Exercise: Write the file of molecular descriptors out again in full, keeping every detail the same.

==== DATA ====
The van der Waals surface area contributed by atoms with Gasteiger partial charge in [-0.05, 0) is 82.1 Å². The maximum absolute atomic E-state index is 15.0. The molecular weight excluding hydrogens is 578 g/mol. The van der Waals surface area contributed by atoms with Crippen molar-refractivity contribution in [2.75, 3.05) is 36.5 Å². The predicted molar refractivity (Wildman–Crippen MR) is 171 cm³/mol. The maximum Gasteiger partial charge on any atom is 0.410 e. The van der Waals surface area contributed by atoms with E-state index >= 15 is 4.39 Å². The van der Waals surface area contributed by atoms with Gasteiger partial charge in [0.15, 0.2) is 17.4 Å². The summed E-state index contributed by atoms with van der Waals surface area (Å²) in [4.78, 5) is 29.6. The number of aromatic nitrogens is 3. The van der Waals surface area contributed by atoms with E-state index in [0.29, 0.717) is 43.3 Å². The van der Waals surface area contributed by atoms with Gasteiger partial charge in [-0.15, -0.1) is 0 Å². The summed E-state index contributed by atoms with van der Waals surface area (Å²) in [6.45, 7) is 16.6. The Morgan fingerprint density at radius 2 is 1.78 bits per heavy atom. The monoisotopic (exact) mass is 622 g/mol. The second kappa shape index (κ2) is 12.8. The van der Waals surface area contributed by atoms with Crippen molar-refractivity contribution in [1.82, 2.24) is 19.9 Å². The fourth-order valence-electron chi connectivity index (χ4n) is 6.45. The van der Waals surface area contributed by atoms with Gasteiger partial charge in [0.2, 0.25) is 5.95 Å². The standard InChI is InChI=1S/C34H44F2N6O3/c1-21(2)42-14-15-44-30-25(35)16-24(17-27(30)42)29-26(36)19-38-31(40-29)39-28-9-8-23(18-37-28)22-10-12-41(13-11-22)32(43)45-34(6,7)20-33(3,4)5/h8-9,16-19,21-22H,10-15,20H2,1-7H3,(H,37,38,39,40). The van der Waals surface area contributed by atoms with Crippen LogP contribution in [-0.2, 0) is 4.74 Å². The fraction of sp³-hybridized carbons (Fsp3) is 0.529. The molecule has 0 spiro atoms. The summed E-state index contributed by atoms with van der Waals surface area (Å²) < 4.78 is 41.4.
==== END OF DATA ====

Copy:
The van der Waals surface area contributed by atoms with Gasteiger partial charge in [-0.05, 0) is 82.1 Å². The maximum absolute atomic E-state index is 15.0. The molecular weight excluding hydrogens is 578 g/mol. The van der Waals surface area contributed by atoms with Crippen molar-refractivity contribution in [2.75, 3.05) is 36.5 Å². The predicted molar refractivity (Wildman–Crippen MR) is 171 cm³/mol. The maximum Gasteiger partial charge on any atom is 0.410 e. The van der Waals surface area contributed by atoms with E-state index >= 15 is 4.39 Å². The van der Waals surface area contributed by atoms with Gasteiger partial charge in [0.15, 0.2) is 17.4 Å². The summed E-state index contributed by atoms with van der Waals surface area (Å²) in [4.78, 5) is 29.6. The number of aromatic nitrogens is 3. The van der Waals surface area contributed by atoms with E-state index in [0.29, 0.717) is 43.3 Å². The van der Waals surface area contributed by atoms with Gasteiger partial charge in [-0.15, -0.1) is 0 Å². The summed E-state index contributed by atoms with van der Waals surface area (Å²) in [6.45, 7) is 16.6. The Morgan fingerprint density at radius 2 is 1.78 bits per heavy atom. The monoisotopic (exact) mass is 622 g/mol. The second kappa shape index (κ2) is 12.8. The van der Waals surface area contributed by atoms with Crippen molar-refractivity contribution in [1.82, 2.24) is 19.9 Å². The fourth-order valence-electron chi connectivity index (χ4n) is 6.45. The van der Waals surface area contributed by atoms with Gasteiger partial charge in [0.2, 0.25) is 5.95 Å². The standard InChI is InChI=1S/C34H44F2N6O3/c1-21(2)42-14-15-44-30-25(35)16-24(17-27(30)42)29-26(36)19-38-31(40-29)39-28-9-8-23(18-37-28)22-10-12-41(13-11-22)32(43)45-34(6,7)20-33(3,4)5/h8-9,16-19,21-22H,10-15,20H2,1-7H3,(H,37,38,39,40). The van der Waals surface area contributed by atoms with Crippen LogP contribution in [-0.2, 0) is 4.74 Å². The fraction of sp³-hybridized carbons (Fsp3) is 0.529. The molecule has 0 spiro atoms. The summed E-state index contributed by atoms with van der Waals surface area (Å²) < 4.78 is 41.4.